Want less stress and more control? Do This!

control coping stress Feb 05, 2019

Yesterday morning began the same as most.

6:30am alarm.

Hit snooze.

Hit snooze, again.

Get up. Unlock the back door for Ben’s assistants. Turn on the kitchen lights and back to the bedroom to get a shower.

I decide to browse my iPhone while waiting for the water to heat up and find an amusing Facebook post.

I start a sarcastic reply and then … SILENCE.

No power! The house is back in darkness. I’m taken off-guard, not really sure what happened. and feel a small wave of anxiety rise inside.

I find the power company’s website and discover that there are 1,500 customers affected by the outage.

Good! It’s not just me. It’s not the whole world, either (maybe that’s where the panic came from). But it would take at least 2 hours for it to be restored.

That's too long to go without power in the winter. So, I throw on a heavy coat and brave the -20C weather to start our generator … which, by the way, isn’t easy to do with arctic winds biting at your face and hands.

The generator is able to power enough of the house to allow all us to get ready for work and school.

The delay getting out the door is less than an hour, which still gives Ben enough time to get to class and attend an important meeting with his prof to talk about the course work.

All good!

Quadrant 2 Work

As I drove to work that morning, it struck me how very different the day could have unfolded (and not in a good way) if we didn’t have that generator.

All the planning and preparation we had done over the last few years ... getting the house re-wired, finding the right generator, testing it so we knew what to expect ... the big payoff was that day.

It was all done little by little, bit by bit. Because of that, life was interrupted only slightly.

The power outage became a kind of metaphor. Why it’s important to be prepared when things go wrong, or at least go unexpectedly, because they will ...

So that you’re in a position where you know what to do ...

Where you can still make that meeting with your prof ...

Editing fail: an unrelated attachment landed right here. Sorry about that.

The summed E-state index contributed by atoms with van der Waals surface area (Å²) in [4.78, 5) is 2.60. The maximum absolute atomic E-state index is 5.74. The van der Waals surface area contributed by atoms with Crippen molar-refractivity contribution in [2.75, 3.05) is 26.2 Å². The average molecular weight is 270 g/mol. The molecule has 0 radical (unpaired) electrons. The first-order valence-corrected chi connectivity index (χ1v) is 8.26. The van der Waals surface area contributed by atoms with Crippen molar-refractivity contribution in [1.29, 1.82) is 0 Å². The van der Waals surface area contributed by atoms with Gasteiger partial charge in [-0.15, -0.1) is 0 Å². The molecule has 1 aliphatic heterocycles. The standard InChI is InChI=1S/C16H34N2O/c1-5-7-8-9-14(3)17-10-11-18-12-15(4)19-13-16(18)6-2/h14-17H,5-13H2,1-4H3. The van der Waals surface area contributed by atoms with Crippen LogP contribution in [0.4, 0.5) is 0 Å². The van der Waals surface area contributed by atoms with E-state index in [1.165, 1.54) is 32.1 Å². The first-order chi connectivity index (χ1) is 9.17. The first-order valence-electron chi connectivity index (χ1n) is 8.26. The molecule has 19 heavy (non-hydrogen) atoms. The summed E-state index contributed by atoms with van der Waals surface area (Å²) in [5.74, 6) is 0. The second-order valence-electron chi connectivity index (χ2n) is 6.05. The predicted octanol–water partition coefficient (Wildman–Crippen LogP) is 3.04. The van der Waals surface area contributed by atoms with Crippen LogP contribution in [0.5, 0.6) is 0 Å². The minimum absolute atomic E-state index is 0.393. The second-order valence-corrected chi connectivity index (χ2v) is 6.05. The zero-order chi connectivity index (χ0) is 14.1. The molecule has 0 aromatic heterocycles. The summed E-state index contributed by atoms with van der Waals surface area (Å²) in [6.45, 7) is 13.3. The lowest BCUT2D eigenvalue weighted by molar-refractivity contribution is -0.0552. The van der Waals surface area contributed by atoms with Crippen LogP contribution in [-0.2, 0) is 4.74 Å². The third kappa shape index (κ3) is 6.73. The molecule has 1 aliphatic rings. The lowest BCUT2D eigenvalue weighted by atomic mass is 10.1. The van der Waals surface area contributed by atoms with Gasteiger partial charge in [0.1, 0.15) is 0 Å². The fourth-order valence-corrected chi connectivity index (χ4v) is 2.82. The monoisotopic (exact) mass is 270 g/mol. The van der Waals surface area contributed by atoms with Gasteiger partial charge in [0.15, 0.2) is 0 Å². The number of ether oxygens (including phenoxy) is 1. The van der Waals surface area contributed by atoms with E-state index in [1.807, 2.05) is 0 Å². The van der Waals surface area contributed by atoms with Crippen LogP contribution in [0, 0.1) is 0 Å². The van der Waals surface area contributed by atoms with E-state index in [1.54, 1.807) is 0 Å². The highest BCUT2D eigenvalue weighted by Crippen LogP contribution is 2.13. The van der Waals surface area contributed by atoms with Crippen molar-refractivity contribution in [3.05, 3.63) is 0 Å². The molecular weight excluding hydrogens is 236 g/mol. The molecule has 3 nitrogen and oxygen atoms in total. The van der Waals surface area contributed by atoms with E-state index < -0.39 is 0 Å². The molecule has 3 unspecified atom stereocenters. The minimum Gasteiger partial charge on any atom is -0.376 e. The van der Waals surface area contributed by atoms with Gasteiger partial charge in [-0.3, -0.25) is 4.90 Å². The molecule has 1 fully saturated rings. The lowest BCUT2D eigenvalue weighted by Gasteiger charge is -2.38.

Where you can keep moving forward.

Such is with life. To not wait until the crisis is bearing down on you.

Stephen Covey would say that you should “quadrant 2 life”. Where you focus on things that are important like preparation, prevention, planning, and relationship building.

Quadrant 2 things are those that are important but not urgent. These are NOT things that must be done today ... but should be.

Planning ahead is a quadrant 2 activity.

Getting exercise is a quadrant 2 activity.

Learning all you can about your child's upcoming surgery is a quadrant 2 activity.

Researching new caregivers to support you is a quadrant 2 activity.

Finding some quiet time with your spouse is a quadrant 2 activity.

You get the picture!

You don't have to do it today, or tomorrow. But if you do, you're spending time on important things, on things that come first.

They are deposits into your “bank account of stress-free living” that you can withdraw when a crisis hits.

Think about it this way.

In the 10 minutes it took me to restore power to our house, I couldn’t run out to Home Depot to get a generator and then call an electrician to come over to re-wire the house.

That’s ridiculous, right?

Of course, I’m not saying you should rush out and buy a generator but …

Your Litmus Test

Here’s your litmus test.

When you woke up this morning, were you ready for the day?

I mean REALLY ready for whatever life threw at you like something as common as a power outage?

Were you ready for the unexpected, or did you hope that nothing fell off the rails?

Did part of your day include planning and preparation time? Or were your running hard all day from one urgent thing to another?

Here's the deal ...

If you prepare a little each day, then you can likely answer yes to each of those questions. And, at the end of the day, you will have systematically reduced the stress in your life and gained more control, even though it may not seem like much.

Put it another way (more Stephen Covey): “The key is not to prioritize your schedule but schedule your priorities.”



I shouldn’t have done it that morning. Resist the temptation and live!

Join our private Facebook group and share your quadrant 2 activities, or your plan to do more of those :)